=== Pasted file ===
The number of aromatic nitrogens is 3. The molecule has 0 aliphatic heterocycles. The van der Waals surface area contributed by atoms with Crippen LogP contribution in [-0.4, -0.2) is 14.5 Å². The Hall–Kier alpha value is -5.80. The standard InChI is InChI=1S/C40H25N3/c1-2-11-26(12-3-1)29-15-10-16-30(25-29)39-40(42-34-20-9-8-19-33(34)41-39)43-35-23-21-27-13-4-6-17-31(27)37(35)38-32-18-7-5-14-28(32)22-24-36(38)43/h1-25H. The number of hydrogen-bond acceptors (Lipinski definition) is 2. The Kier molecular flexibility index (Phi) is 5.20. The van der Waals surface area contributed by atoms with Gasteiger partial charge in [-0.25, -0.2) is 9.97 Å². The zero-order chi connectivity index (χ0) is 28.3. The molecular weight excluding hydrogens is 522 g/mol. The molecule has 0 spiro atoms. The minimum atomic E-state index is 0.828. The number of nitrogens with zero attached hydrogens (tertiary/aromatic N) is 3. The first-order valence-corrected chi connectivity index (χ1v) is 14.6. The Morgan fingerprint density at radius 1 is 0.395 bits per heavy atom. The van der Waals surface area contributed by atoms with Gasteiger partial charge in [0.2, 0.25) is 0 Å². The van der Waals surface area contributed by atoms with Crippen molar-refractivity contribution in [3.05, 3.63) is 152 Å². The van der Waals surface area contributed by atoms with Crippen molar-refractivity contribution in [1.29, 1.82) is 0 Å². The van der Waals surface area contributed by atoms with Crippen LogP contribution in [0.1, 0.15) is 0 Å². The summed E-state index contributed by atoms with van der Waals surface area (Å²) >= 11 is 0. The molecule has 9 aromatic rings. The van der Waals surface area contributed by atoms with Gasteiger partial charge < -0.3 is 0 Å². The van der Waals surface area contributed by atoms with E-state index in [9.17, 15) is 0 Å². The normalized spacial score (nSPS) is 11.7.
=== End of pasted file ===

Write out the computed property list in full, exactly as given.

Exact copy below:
The number of aromatic nitrogens is 3. The molecule has 0 aliphatic heterocycles. The van der Waals surface area contributed by atoms with Crippen LogP contribution in [-0.4, -0.2) is 14.5 Å². The Hall–Kier alpha value is -5.80. The standard InChI is InChI=1S/C40H25N3/c1-2-11-26(12-3-1)29-15-10-16-30(25-29)39-40(42-34-20-9-8-19-33(34)41-39)43-35-23-21-27-13-4-6-17-31(27)37(35)38-32-18-7-5-14-28(32)22-24-36(38)43/h1-25H. The number of hydrogen-bond acceptors (Lipinski definition) is 2. The Kier molecular flexibility index (Phi) is 5.20. The van der Waals surface area contributed by atoms with Gasteiger partial charge in [-0.25, -0.2) is 9.97 Å². The zero-order chi connectivity index (χ0) is 28.3. The molecular weight excluding hydrogens is 522 g/mol. The molecule has 0 spiro atoms. The minimum atomic E-state index is 0.828. The number of nitrogens with zero attached hydrogens (tertiary/aromatic N) is 3. The first-order valence-corrected chi connectivity index (χ1v) is 14.6. The Morgan fingerprint density at radius 1 is 0.395 bits per heavy atom. The van der Waals surface area contributed by atoms with Gasteiger partial charge in [0.2, 0.25) is 0 Å². The van der Waals surface area contributed by atoms with Crippen molar-refractivity contribution in [3.05, 3.63) is 152 Å². The van der Waals surface area contributed by atoms with Crippen molar-refractivity contribution in [1.29, 1.82) is 0 Å². The van der Waals surface area contributed by atoms with Crippen LogP contribution in [0.1, 0.15) is 0 Å². The summed E-state index contributed by atoms with van der Waals surface area (Å²) >= 11 is 0. The molecule has 9 aromatic rings. The van der Waals surface area contributed by atoms with Gasteiger partial charge < -0.3 is 0 Å². The van der Waals surface area contributed by atoms with E-state index in [9.17, 15) is 0 Å². The normalized spacial score (nSPS) is 11.7.